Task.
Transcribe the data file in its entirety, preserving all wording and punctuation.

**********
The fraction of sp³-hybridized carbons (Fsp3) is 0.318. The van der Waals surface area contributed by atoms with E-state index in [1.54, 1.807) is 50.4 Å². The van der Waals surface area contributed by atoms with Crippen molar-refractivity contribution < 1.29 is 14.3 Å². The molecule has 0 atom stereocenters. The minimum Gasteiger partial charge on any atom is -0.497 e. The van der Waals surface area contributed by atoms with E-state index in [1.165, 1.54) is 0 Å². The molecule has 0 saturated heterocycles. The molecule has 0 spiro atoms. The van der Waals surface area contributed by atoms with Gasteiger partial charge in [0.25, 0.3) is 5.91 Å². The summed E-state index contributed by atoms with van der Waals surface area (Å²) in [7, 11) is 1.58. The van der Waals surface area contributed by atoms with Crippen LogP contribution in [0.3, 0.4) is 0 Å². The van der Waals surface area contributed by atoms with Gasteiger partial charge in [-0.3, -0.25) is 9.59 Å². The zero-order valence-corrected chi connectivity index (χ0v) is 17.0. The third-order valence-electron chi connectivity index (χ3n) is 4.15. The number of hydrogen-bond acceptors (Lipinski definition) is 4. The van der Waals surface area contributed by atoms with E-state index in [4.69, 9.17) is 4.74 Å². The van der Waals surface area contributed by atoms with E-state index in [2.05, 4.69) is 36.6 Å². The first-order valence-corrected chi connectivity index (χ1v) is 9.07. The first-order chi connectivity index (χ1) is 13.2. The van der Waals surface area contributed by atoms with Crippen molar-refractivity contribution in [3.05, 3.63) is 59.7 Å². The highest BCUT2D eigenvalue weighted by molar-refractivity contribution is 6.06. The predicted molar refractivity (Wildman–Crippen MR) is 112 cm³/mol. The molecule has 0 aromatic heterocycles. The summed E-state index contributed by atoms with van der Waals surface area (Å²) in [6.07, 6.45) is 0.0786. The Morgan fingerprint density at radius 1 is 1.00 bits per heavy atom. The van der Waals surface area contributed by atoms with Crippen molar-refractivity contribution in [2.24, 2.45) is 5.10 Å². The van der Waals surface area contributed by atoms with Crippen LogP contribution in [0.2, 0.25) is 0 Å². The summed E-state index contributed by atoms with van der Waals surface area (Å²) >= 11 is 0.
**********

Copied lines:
The fraction of sp³-hybridized carbons (Fsp3) is 0.318. The van der Waals surface area contributed by atoms with E-state index in [1.54, 1.807) is 50.4 Å². The van der Waals surface area contributed by atoms with Crippen molar-refractivity contribution < 1.29 is 14.3 Å². The molecule has 0 atom stereocenters. The minimum Gasteiger partial charge on any atom is -0.497 e. The van der Waals surface area contributed by atoms with E-state index in [1.165, 1.54) is 0 Å². The molecule has 0 saturated heterocycles. The molecule has 0 spiro atoms. The van der Waals surface area contributed by atoms with Gasteiger partial charge in [0.25, 0.3) is 5.91 Å². The summed E-state index contributed by atoms with van der Waals surface area (Å²) in [7, 11) is 1.58. The van der Waals surface area contributed by atoms with Crippen LogP contribution in [0.3, 0.4) is 0 Å². The van der Waals surface area contributed by atoms with Gasteiger partial charge in [-0.3, -0.25) is 9.59 Å². The zero-order valence-corrected chi connectivity index (χ0v) is 17.0. The third-order valence-electron chi connectivity index (χ3n) is 4.15. The number of hydrogen-bond acceptors (Lipinski definition) is 4. The van der Waals surface area contributed by atoms with E-state index in [4.69, 9.17) is 4.74 Å². The van der Waals surface area contributed by atoms with E-state index in [2.05, 4.69) is 36.6 Å². The first-order valence-corrected chi connectivity index (χ1v) is 9.07. The first-order chi connectivity index (χ1) is 13.2. The van der Waals surface area contributed by atoms with Crippen molar-refractivity contribution in [3.05, 3.63) is 59.7 Å². The highest BCUT2D eigenvalue weighted by molar-refractivity contribution is 6.06. The predicted molar refractivity (Wildman–Crippen MR) is 112 cm³/mol. The molecule has 0 aromatic heterocycles. The summed E-state index contributed by atoms with van der Waals surface area (Å²) in [6.07, 6.45) is 0.0786. The Morgan fingerprint density at radius 1 is 1.00 bits per heavy atom. The van der Waals surface area contributed by atoms with Crippen molar-refractivity contribution in [2.24, 2.45) is 5.10 Å². The van der Waals surface area contributed by atoms with Crippen LogP contribution in [0.2, 0.25) is 0 Å². The summed E-state index contributed by atoms with van der Waals surface area (Å²) >= 11 is 0.